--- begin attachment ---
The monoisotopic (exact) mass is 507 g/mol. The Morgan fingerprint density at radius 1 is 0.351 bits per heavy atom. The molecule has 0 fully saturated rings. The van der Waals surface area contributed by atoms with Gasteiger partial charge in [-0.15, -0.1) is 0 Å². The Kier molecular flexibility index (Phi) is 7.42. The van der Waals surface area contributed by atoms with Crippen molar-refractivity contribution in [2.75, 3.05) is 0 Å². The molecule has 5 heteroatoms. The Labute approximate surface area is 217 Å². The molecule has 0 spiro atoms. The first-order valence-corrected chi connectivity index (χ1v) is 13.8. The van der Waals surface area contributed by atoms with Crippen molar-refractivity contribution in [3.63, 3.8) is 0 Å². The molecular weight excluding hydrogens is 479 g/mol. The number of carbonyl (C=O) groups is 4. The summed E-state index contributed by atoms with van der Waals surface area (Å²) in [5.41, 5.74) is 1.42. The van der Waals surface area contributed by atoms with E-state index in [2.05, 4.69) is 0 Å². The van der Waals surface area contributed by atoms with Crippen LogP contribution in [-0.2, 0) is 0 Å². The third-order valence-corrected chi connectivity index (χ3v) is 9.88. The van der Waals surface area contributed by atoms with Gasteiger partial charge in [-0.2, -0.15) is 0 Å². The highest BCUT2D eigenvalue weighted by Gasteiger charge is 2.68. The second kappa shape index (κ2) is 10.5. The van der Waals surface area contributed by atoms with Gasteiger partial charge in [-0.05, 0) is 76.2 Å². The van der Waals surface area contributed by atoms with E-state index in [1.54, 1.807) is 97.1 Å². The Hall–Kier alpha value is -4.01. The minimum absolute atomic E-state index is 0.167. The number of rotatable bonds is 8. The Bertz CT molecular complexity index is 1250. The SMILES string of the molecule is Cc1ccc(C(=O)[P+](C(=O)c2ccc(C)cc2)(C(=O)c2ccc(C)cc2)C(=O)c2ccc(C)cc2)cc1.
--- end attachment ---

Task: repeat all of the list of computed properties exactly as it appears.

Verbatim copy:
The monoisotopic (exact) mass is 507 g/mol. The Morgan fingerprint density at radius 1 is 0.351 bits per heavy atom. The molecule has 0 fully saturated rings. The van der Waals surface area contributed by atoms with Gasteiger partial charge in [-0.15, -0.1) is 0 Å². The Kier molecular flexibility index (Phi) is 7.42. The van der Waals surface area contributed by atoms with Crippen molar-refractivity contribution in [2.75, 3.05) is 0 Å². The molecule has 5 heteroatoms. The Labute approximate surface area is 217 Å². The molecule has 0 spiro atoms. The first-order valence-corrected chi connectivity index (χ1v) is 13.8. The van der Waals surface area contributed by atoms with Crippen molar-refractivity contribution in [3.63, 3.8) is 0 Å². The molecular weight excluding hydrogens is 479 g/mol. The number of carbonyl (C=O) groups is 4. The summed E-state index contributed by atoms with van der Waals surface area (Å²) in [5.41, 5.74) is 1.42. The van der Waals surface area contributed by atoms with E-state index in [2.05, 4.69) is 0 Å². The van der Waals surface area contributed by atoms with Crippen LogP contribution in [-0.2, 0) is 0 Å². The third-order valence-corrected chi connectivity index (χ3v) is 9.88. The van der Waals surface area contributed by atoms with Gasteiger partial charge in [-0.2, -0.15) is 0 Å². The highest BCUT2D eigenvalue weighted by Gasteiger charge is 2.68. The second kappa shape index (κ2) is 10.5. The van der Waals surface area contributed by atoms with Gasteiger partial charge in [-0.05, 0) is 76.2 Å². The van der Waals surface area contributed by atoms with E-state index in [1.54, 1.807) is 97.1 Å². The Hall–Kier alpha value is -4.01. The minimum absolute atomic E-state index is 0.167. The number of rotatable bonds is 8. The Bertz CT molecular complexity index is 1250. The SMILES string of the molecule is Cc1ccc(C(=O)[P+](C(=O)c2ccc(C)cc2)(C(=O)c2ccc(C)cc2)C(=O)c2ccc(C)cc2)cc1.